Klemens von Metternich, head of the Austrian government and therefore a sharp critic of Napoleon, reported that Napoleon viewed Catholicism in largely utilitarian, even cynical terms.
Napoleon was not irreligious in the ordinary sense of the word. He would not admit that there had ever existed a genuine atheist; he condemned Deism as the result of rash speculation. A Christian and a Catholic, he recognized in religion alone the right to govern human societies. He looked on Christianity as the basis of all real civilization; and considered Catholicism as the form of worship most favorable to the maintenance of order and the true tranquility of the moral world; Protestantism as a source of trouble and disagreements. Personally indifferent to religious practices, he respected them too much to permit the slightest ridicule of those who followed them. It is possible that religion was, with him, more the result of an enlightened policy than an affair of sentiment; but whatever might have been the secret of his heart, he took care never to betray it. His opinions of men were concentrated in one idea which, unhappily for him, had in his mind gained the force of an axiom. He was persuaded that no man, called to appear in public life, or even only engaged in the active pursuits of life, was guided or could be guided by an other motive than that of interest. He did not deny the existence of virtue and honor; but he maintained that neither of these sentiments had ever been the chief guide of any but those whom he called dreamers, and to whom, by this title, he, in his own mind, denied the existence of the requisite faculty for taking a successful part in the affairs of society. . . .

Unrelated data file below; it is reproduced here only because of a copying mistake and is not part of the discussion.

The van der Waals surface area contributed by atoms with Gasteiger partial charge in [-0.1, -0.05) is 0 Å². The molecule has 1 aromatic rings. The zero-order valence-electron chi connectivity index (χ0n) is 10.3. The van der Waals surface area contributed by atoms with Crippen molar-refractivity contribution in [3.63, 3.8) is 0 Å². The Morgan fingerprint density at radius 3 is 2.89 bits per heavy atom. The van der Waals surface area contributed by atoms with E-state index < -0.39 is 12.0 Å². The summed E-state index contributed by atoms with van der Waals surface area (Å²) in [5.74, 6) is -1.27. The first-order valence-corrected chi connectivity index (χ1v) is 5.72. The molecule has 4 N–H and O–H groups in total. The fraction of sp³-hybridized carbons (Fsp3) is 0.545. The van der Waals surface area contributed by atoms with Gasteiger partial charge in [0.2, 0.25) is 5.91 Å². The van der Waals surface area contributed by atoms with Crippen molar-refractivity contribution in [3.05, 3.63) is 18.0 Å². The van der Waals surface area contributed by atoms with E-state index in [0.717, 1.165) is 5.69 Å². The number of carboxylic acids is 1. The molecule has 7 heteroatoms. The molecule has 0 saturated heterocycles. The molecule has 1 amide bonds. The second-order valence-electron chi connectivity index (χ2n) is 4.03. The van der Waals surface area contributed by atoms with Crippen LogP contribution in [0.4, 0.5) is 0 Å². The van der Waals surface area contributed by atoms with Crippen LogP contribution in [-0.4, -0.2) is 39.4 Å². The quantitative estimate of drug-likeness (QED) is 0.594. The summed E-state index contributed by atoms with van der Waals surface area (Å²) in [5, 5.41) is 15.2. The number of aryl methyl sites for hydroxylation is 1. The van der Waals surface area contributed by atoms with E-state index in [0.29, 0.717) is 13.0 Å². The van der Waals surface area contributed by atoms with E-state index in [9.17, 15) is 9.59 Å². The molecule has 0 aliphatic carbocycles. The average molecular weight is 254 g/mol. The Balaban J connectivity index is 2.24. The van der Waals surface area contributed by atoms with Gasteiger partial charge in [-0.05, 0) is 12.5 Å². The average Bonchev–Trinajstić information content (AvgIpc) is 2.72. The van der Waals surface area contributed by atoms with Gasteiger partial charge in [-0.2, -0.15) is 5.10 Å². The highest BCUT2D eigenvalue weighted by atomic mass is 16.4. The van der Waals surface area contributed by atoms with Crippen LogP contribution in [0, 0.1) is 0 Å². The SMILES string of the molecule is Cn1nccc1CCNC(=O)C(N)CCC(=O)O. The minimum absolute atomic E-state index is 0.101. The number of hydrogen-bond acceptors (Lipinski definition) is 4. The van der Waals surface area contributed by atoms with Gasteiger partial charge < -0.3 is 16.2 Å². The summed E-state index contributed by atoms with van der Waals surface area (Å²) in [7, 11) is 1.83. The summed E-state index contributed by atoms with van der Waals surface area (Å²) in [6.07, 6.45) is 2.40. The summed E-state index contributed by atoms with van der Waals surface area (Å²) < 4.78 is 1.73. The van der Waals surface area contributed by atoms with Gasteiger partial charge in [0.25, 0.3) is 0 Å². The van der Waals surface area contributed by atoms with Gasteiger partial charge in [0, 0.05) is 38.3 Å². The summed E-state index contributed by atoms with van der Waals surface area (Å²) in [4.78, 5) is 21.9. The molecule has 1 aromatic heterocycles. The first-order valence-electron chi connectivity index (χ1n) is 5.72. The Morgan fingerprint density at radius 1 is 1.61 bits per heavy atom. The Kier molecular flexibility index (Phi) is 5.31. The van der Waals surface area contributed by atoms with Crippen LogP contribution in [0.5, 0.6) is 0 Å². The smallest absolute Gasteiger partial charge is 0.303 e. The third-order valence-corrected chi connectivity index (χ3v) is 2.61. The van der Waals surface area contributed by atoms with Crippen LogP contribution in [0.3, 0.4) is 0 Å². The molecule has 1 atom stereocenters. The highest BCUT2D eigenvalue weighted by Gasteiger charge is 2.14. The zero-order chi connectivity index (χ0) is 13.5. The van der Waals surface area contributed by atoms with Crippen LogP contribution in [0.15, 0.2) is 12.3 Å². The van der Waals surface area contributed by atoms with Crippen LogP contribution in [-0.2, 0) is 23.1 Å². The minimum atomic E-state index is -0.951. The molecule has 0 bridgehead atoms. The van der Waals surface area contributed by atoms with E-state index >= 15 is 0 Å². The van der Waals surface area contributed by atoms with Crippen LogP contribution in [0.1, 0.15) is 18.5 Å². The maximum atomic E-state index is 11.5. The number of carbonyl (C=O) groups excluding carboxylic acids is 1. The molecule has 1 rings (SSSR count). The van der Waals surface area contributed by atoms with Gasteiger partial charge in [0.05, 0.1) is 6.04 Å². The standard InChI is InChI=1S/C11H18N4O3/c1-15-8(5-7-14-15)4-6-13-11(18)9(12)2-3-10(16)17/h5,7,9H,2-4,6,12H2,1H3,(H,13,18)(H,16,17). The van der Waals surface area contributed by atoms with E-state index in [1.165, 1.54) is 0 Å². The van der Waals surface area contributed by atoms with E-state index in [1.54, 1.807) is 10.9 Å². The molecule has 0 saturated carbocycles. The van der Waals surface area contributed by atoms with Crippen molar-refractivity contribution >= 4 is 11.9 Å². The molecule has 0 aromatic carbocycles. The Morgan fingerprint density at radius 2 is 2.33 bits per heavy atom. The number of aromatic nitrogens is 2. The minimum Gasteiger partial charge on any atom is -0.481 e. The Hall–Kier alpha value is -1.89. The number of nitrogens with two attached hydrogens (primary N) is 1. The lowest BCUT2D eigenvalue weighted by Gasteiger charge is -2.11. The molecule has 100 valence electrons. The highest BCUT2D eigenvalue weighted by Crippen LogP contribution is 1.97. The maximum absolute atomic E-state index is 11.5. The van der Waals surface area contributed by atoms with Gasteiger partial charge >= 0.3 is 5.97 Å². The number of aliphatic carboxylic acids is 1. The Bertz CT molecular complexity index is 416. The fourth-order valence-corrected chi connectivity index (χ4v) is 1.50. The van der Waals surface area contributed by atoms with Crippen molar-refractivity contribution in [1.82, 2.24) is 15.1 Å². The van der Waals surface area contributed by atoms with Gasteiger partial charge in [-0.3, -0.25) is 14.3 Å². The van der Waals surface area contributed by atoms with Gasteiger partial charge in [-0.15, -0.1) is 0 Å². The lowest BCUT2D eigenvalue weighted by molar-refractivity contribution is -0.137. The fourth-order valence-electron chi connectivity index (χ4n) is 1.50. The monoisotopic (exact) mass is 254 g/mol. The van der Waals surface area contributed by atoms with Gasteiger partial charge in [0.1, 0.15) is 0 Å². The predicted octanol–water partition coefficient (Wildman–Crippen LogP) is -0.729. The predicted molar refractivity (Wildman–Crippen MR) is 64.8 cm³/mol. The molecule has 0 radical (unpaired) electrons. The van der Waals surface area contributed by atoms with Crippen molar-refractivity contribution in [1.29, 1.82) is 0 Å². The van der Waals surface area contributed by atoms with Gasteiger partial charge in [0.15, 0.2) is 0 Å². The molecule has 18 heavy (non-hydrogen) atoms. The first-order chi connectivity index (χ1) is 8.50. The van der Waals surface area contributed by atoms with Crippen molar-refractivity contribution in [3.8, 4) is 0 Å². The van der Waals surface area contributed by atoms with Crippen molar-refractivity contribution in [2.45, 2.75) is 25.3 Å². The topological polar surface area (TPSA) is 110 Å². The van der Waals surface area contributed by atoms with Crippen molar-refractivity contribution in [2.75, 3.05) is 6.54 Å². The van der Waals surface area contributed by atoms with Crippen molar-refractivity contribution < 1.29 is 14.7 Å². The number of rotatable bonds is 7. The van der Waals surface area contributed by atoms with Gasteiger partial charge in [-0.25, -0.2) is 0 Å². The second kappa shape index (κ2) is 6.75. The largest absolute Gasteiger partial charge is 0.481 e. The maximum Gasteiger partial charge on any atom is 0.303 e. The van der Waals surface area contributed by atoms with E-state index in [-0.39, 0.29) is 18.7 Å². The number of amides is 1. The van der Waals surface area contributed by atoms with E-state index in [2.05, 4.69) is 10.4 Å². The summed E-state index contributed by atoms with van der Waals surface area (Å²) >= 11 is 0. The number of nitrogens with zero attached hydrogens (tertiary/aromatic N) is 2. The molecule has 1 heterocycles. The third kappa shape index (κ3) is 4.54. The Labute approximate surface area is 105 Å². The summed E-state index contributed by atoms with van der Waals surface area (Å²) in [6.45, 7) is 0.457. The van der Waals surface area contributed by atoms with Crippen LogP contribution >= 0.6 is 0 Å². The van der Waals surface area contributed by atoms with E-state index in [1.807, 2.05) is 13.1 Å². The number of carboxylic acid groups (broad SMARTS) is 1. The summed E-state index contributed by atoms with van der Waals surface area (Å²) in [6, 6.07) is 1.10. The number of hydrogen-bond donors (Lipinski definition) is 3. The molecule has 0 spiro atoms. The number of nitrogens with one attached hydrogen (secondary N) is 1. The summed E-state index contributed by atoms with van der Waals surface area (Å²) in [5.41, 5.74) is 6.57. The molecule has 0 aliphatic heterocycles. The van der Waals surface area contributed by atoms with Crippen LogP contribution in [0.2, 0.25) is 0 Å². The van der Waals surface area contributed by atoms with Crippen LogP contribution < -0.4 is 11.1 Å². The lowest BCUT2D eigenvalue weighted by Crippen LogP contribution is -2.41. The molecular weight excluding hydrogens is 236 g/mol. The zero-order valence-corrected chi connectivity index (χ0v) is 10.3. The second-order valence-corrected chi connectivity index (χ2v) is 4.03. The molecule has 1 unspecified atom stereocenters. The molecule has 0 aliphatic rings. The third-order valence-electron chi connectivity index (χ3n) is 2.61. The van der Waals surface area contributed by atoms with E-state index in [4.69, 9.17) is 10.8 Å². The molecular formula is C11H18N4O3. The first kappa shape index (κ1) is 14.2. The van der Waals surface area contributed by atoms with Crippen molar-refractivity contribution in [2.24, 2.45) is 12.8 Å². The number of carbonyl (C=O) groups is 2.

Whilst in his conceptions all was clear and precise, in what required action he knew neither difficulty nor uncertainty. Ordinary rules did not embarrass him at all. In practice, as in discussion, he went straight to the end in view without being delayed by considerations which he treated as secondary, and of which he perhaps too often disdained the importance. The most direct line to the object he desired to reach was that which he chose by preference, and which he followed to the end, while nothing could entice him to deviate from it; but then, being no slave to his plans, he knew how to give them up or modify them the moment that his point of view changed, or new combinations gave him the means of attaining it more effectually by a different path. . . .
Source: Clemens Lothar Wenzel, FŸrst von Metternich-Winneburg, Memoirs of Prince Metternich, 1773-1815, ed. Prince Richard Metternich, tr. Mrs. Alexander Napier, 5 vols. (New York: Charles Scribner's Sons, 1880-1882), I: pp. 272-273.